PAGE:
This bibliography is independently curated for the Black Lives & Me
website. Some of the authors featured on this page include Michael C. Roberts, Judith Worell, Betty Jane Cleckley, Tamara Beauboeuf-Lafontant, Lynne Brodie Welch, Norine G. Johnson, and Marilyn McClure.
(1999). Beyond Appearance: A New Look at Adolescent Girls. This book provides a new look at adolescent girls. The sections and chapters reveal the strengths and positive assets of adolescent girls, their relationships, and their communities. It takes a new look at the strengths and successes of adolescents within the context of their race, ethnicity, class, self, sexual orientation, relationships and community. Focusing on strengths, it takes a look at factors of resilience and proposes models to support adolescent girls in their transitional development. The book contains five sections, each beginning with an introduction by the section editor. "Developing the Woman in Myself" (Judith Worell, Ed.) considers the development of self in the context of sociocultural expectations for the gendered self, the competent self, and the physical self. "Adolescent Girls of Color: Declaring Their Place and Voice" (Jessica Henderson Daniel) both underscores the critical importance of understanding the role of ethnicity, culture, and race in any discussion of adolescent girls and provides data about the implications of the neglect in psychological research on diversity. "To the Heart of the Matter: The Relational Lives of Adolescent Girls" (Lyn Mikel Brown, Ed.) provides complex lenses for looking at and thinking about adolescent girls' relationships. "Coping, Negotiating, and Problem Solving in Community Contexts" (Denise M. DeZolt, Ed.) covers three critical areas for adolescent girls: the schools, the health system, and the courts. "Implications and Future Trends" (Michael C. Roberts, Ed.) discusses public policy, education and training, and clinical practice, and concludes with a summary view of past discussions on adolescent girls and what might be their future. (Contains an author and subject index.) Descriptors: Adolescents, American Indians, Asian Americans, Blacks
(1997). I Teach You the Way I See Us: Concepts of Self and Teaching of African-American Women Teachers Committed to Social Justice. This paper reports findings from a qualitative study of the nature of teachers' connections with their African American students. It is based on three rounds of interviews with six African American women teachers who had used the social justice curriculum "Facing History and Ourselves." The teachers ranged in age from the mid-twenties to the mid-fifties, and had between 2 and 23 years of classroom teaching experience. All had taught in urban junior and senior high schools, and three were currently employed as teacher educators. The most striking aspect of their self-concepts as teachers was the way in which they brought maternal urgency to teaching. They compared teaching to parenting and saw themselves in a maternal role. They did not consider their gender a liability, but saw it as a touchstone for their insights as educators. Their pedagogy was also derived from their political attitudes and their recognition that there are relationships between schools and society that differentially structure the successes and failures of groups of children. The maternal interest the women had in their students and the political understandings they had of society were supported by their visions of moral justice and their beliefs that social justice is a matter of students coming to have the choice to determine and realize their potentials for themselves. In their pedagogy, these teachers did not distinguish among maternal, political, and moral aspects of teaching. Nor did they shy away from issues of race and gender in their lives or those of their students. (Contains 11 references.) [More] Descriptors: Blacks, Elementary Secondary Education, Females, Moral Values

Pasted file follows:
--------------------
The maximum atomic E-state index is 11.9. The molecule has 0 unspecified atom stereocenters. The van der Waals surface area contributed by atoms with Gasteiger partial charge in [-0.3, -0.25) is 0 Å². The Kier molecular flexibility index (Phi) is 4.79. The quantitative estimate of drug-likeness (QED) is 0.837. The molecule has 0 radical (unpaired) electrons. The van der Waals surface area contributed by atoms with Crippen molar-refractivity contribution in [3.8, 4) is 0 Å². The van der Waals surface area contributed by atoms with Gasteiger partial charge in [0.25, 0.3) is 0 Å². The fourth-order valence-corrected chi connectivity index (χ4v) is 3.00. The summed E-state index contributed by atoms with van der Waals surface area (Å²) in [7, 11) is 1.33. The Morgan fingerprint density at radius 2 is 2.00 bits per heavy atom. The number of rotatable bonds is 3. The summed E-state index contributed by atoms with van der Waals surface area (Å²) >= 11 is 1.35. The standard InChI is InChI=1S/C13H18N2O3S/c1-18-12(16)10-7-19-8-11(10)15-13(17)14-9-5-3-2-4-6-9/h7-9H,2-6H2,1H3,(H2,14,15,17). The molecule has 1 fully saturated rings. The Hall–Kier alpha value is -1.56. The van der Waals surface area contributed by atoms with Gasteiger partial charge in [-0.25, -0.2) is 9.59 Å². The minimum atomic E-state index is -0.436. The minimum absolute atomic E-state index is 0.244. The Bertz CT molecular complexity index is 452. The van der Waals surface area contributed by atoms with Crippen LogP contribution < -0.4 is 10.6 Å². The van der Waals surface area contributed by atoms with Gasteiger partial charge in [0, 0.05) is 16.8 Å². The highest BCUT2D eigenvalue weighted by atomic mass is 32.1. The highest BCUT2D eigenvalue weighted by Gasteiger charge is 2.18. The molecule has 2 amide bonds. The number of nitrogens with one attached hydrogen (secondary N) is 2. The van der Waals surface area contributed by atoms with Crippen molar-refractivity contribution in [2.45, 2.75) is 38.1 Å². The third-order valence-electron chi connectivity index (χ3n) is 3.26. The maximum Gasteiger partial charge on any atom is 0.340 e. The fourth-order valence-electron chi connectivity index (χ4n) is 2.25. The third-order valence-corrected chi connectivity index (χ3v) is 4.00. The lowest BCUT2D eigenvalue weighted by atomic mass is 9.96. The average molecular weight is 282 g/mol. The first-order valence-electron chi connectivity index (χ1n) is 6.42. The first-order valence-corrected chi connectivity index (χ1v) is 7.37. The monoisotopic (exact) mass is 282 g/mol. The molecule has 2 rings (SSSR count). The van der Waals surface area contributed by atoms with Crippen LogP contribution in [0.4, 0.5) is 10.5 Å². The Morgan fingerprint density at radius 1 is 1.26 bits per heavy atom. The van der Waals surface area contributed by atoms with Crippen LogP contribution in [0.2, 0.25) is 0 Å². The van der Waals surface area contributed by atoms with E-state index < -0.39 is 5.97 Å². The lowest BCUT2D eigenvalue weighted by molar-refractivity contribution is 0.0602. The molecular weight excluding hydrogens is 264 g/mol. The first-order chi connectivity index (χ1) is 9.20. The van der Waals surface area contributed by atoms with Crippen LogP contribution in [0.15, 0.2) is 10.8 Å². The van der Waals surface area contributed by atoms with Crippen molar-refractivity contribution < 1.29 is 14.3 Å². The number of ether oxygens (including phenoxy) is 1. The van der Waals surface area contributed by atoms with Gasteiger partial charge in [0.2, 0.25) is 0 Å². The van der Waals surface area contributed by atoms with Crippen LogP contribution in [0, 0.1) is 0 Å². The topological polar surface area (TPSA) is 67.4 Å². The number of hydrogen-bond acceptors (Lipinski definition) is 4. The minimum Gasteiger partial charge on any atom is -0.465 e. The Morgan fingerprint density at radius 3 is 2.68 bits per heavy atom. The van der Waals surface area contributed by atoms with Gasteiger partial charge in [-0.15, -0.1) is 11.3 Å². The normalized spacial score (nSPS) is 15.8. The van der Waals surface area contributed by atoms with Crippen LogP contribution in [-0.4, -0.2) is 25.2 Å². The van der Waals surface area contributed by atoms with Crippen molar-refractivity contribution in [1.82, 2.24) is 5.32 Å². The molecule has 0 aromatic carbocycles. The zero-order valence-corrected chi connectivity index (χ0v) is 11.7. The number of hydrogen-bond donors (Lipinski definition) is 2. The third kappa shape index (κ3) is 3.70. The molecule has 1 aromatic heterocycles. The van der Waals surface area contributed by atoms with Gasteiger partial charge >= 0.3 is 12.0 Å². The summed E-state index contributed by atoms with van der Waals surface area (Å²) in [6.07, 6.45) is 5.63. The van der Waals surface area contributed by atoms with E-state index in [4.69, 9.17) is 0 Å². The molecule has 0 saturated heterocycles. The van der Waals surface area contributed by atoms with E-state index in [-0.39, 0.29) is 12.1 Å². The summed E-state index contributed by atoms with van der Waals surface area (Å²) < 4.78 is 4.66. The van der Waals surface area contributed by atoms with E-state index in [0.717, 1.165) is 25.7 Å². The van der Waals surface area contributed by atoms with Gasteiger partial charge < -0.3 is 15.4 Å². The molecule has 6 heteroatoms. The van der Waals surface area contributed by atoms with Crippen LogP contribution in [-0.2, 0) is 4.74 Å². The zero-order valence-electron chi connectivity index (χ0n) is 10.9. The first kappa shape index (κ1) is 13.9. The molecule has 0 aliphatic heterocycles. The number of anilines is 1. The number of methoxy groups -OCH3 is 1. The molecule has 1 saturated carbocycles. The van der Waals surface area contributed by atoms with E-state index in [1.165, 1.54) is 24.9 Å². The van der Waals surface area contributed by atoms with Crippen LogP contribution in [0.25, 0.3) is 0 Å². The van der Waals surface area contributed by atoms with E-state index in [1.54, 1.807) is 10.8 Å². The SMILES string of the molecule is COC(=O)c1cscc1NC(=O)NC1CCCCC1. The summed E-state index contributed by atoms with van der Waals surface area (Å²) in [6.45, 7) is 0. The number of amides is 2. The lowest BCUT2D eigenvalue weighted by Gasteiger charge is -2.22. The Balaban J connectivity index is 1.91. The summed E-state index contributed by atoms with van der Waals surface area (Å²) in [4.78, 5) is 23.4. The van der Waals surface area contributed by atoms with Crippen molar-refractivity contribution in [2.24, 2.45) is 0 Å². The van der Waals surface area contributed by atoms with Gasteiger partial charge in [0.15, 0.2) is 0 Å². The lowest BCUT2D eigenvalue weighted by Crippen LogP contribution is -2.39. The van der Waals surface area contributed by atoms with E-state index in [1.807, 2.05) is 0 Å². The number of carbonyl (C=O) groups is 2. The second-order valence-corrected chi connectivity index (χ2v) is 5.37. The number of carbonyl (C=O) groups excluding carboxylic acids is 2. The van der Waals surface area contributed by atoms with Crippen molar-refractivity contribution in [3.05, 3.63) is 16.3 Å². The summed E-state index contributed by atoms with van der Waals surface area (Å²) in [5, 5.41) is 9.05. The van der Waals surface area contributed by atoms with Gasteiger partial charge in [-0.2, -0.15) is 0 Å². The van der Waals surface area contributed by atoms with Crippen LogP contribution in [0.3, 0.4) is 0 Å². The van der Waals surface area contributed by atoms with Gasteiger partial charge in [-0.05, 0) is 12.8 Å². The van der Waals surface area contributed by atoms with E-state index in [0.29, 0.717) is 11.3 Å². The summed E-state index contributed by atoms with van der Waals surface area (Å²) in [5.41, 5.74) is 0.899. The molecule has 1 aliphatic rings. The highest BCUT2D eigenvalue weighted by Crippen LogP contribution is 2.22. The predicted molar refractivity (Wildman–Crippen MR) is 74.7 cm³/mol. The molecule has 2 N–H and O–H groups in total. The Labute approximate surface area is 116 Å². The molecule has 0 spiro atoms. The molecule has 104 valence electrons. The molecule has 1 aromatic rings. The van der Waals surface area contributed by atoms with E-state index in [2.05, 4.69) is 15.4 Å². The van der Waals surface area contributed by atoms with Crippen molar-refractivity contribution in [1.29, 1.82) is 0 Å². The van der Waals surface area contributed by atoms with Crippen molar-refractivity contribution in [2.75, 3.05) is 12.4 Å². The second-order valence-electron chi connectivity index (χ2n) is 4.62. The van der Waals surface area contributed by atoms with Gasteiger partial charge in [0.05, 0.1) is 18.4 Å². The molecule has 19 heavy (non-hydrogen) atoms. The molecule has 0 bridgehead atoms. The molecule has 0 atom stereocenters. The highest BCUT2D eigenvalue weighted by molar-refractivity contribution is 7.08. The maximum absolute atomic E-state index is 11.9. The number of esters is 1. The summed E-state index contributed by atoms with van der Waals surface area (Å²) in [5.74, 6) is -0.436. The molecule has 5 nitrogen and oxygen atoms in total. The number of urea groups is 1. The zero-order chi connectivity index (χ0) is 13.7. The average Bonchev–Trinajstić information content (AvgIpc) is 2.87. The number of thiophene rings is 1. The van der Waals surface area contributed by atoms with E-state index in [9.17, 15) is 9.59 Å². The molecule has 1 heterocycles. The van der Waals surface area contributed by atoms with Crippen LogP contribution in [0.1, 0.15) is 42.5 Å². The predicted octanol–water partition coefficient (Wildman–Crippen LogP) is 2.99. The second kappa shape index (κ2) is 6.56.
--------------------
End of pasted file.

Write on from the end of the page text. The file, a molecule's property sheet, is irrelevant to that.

(1997). Strategies for Promoting Pluralism in Education and the Workplace. The following papers are included: "Multiculturalism: A Matter of Essentiality" (Betty Jane Cleckley assisted by Boyd Evans and Jonathan Porter); "A Deconstructionist Approach to Multicultural Education" (Susan Marnell Weaver); "Intercultural Communication Competence: A Strategy for a Multicultural Campus" (Bertram W. Gross); "Strengthening Diversity Initiatives Using Cross-Cultural Communication Theory" (Roberto A. Duncan); "Barriers and Facilitators to Managing Workplace Diversity" (R. Roosevelt Thomas, Jr.); "Managing Workplace Diversity" (Greer Dawson Wilson); "One University's Attempts to Promote Pluralism (1965-1995)" (Mary McDonough, Edwina Pendarvis, Aimee Howley); "Cultivating Multiculturalism in the Faculty: A Minority Fellowship Program" (Karen P. Baker, Ronald B. Childress); "Unity in Diversity Promotes Pluralism" (Paul Herron); "Methods and Examples of Integrating Multiculturalism in the Classroom" (Maccamas M. Ikpah assisted by Stephanie A. McLean and Xua-xin Xu); "What's Love Got to Do with It: Strategies for Teaching in Multilingual and Multicultural Classrooms" (Dolores Johnson); "Study Abroad in Higher Education Today" (Clair Matz); "Promoting Pluralism through Service Learning" (Lynne Brodie Welch); "The Role of the Academic Librarian in Promoting Pluralism in Education" (Elizabeth Burns); "Multiculturalism, and Journalism and Mass Communication: Sensitizing Future Communicators" (Rebecca J. Johnson); "Integrating Multiculturalism into a Mass Communication Curriculum" (Maria E. Carrington); "Transforming Nursing for Culturally Sensitive Care" (Judith P. Sortet); "Rural Appalachian Culture: Nursing Student Perceptions" (Jane C. Fotos); "Cultural Commitment and Attitudes of African-Americans toward Seeking Counseling Services" (Jessamine M. Montero, Elaine Baker); "Community, Culture, and Reckless Lives in West Virginia: Why Multiculturalism Is beside the Point" (Robert Bickel); and "Evaluating Social Programs for Third World Countries: A Multidimensional Development Evaluation Model" (Girmay Berhie). (A selected bibliography contains 32 references.) Descriptors: Adult Education, Attitude Change, Blacks, Classroom Techniques